Waynesboro Schools

News Virginian file photo

Waynesboro School Board Chair Rick Wheeler (left) and Waynesboro Schools Superintendent Dr. Jeff Cassell discuss the school system’s 2020-2021 budget at the board’s January regular meeting.

After a difficult 2019-2020 budget, Waynesboro Schools sees clear skies ahead for its 2020-2021 budget.

“I’m really excited about the budget presentation this year,” said Waynesboro Schools Superintendent Dr. Jeff Cassell, who has been with the school system for seven years, at Waynesboro School Board’s regular meeting Tuesday night at Waynesboro City Hall. He said this is the first year “I’ve had a really positive and exciting message for you.”

In previous years, when the school board got to the end of the budget season, Cassell said that they had to determine how to handle shortfalls in the budget, but that is not expected to be the case this year.

The school board’s budget priorities for 2020-2021 include teacher compensation, in order to retain staff, and recruiting. The school system also hopes to focus on employee benefits.

Gov. Ralph Northam’s proposed budget for public school education includes funds for Virginia Preschool Initiative, additional school counselors, support for students who are at risk, support for English as a Second Language students, and support for reduced-price breakfast and lunch programs.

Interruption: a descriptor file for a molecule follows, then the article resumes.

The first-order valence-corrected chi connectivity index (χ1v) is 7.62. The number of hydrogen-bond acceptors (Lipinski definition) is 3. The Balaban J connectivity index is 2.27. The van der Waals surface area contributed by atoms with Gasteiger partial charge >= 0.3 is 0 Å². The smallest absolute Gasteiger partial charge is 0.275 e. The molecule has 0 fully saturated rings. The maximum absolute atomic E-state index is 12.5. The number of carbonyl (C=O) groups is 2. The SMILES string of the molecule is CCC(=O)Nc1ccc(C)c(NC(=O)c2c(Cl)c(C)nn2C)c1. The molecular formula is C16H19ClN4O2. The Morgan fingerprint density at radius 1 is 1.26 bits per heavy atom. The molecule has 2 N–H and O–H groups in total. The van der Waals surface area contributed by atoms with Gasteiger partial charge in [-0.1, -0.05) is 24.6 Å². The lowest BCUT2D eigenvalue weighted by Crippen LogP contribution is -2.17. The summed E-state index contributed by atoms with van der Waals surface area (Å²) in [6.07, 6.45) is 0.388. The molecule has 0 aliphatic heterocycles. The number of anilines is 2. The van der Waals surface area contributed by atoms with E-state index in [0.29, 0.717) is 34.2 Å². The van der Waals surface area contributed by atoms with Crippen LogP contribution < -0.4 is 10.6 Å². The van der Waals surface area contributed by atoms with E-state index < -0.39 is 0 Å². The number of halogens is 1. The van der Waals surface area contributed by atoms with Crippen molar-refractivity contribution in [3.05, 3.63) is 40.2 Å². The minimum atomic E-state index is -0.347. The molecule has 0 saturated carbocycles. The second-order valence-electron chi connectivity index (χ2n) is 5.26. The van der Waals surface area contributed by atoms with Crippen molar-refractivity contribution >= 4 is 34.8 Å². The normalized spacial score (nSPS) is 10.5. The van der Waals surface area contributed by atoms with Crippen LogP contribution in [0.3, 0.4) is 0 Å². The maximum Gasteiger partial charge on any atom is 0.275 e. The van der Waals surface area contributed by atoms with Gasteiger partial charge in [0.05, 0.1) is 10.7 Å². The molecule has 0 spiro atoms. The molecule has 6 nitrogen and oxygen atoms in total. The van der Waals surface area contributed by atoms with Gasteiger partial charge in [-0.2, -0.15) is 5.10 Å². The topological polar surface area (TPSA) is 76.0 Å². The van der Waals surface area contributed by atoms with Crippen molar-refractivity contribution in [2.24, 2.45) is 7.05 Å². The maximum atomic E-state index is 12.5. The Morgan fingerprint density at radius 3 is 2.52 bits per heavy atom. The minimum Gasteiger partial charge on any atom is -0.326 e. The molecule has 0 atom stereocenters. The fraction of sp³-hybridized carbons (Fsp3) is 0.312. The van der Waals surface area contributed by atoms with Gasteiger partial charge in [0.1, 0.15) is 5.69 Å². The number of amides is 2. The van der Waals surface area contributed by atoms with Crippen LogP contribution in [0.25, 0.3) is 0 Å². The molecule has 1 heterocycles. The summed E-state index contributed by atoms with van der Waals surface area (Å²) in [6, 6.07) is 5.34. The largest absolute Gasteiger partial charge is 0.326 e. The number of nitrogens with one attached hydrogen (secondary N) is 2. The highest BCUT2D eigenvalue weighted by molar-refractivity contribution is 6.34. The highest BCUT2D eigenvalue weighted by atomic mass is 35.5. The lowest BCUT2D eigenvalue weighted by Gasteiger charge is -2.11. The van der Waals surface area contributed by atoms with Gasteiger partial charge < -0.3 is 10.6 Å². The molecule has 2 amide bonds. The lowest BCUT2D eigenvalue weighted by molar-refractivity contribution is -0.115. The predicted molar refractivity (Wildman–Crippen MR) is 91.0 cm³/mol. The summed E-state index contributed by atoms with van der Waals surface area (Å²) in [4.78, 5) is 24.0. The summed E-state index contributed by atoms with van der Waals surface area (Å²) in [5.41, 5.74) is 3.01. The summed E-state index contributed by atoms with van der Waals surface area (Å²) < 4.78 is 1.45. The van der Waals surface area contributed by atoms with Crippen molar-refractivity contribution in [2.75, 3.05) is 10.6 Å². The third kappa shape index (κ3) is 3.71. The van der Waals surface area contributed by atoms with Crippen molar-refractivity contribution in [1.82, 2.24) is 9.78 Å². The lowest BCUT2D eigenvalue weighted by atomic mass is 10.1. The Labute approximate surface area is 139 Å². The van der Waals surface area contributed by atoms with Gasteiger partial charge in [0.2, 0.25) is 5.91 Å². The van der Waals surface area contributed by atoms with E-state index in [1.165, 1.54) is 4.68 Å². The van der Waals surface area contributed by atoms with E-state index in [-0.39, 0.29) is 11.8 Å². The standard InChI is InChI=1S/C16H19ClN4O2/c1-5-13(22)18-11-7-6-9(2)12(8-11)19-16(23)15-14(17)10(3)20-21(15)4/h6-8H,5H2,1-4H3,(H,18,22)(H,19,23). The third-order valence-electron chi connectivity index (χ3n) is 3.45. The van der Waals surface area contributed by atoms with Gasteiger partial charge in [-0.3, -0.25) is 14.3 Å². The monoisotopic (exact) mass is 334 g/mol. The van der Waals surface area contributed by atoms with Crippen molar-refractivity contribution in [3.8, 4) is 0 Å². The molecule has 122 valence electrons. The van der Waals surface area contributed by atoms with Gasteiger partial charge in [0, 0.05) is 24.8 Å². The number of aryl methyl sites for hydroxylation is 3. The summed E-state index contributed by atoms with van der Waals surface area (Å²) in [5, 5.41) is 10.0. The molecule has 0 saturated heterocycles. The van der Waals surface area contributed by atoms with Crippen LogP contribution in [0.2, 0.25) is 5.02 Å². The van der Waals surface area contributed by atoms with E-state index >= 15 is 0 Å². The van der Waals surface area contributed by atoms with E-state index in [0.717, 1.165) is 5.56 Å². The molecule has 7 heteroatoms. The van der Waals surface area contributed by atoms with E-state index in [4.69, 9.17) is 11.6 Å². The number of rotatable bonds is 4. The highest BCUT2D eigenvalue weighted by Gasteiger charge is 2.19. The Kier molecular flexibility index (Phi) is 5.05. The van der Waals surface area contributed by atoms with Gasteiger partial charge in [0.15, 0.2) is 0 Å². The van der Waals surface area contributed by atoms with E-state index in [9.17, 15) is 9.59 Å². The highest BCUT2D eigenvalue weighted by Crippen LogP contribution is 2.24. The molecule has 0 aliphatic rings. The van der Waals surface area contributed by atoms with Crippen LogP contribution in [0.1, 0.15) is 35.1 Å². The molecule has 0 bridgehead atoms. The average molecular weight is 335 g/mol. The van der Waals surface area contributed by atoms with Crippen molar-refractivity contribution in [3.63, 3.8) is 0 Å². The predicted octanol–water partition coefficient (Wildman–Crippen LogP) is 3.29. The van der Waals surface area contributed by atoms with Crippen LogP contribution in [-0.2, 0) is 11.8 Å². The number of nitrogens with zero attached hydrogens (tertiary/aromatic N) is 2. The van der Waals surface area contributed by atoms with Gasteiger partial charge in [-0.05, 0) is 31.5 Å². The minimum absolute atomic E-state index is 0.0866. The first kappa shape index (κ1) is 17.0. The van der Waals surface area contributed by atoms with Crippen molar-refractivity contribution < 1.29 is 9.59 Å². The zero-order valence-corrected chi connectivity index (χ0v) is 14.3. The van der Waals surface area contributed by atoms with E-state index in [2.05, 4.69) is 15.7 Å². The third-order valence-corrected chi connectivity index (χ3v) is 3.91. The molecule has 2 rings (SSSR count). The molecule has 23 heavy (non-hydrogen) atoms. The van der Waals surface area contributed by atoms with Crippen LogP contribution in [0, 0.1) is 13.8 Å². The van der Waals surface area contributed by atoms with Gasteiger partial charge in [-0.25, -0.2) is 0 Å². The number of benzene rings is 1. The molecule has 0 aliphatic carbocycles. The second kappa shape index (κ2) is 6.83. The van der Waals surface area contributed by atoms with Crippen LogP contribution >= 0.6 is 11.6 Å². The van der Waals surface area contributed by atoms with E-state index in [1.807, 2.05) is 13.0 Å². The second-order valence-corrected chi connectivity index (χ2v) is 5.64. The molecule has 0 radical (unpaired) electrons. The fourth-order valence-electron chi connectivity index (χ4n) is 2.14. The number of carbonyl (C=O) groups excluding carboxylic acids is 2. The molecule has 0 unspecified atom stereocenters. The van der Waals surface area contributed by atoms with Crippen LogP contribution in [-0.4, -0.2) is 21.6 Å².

Waynesboro Schools initiated free breakfast and lunch programs last year.

“We were pleased that the governor was following our lead on this one,” Cassell said.

The governor’s budget also includes revisions to employer rates for Virginia Retirement System fringe benefits.

Waynesboro Schools has 3,035 students. More than 53 percent of the student population is white, almost 18 percent is Hispanic and almost 16 percent are black.

“We have a very diverse student population,” Cassell said.

More than 62 percent of Waynesboro’s students are economically disadvantaged, according to the free and reduced lunch program.

Cassell said that Waynesboro Schools can anticipate $1,078,250 in new state revenue for 2020-2021.

He added that he has been in meetings recently in which superintendents from nearby school systems “were lamenting the fact that they got no new state money, and, in a couple of cases, actually got less state dollars.”

“That’s because those are quite wealthy school divisions, and they don’t have very diverse populations,” Cassell said. “I would tell you Waynesboro Public Schools is one of the poster children for the governor’s budget.”

Waynesboro Schools anticipates an increase of $88,807 in federal funding, and more than $497,000 from the city of Waynesboro.

“Thank you city council and city administration,” Cassell said.

The school system’s proposed revenue budget totals $1,454,000 in new revenue, and the 2020-2021 budget will include 4 percent raises for teachers, as well as increased compensation rates for substitute teachers and raises for coaches. Cassell said that coaches have not received raises since 2009.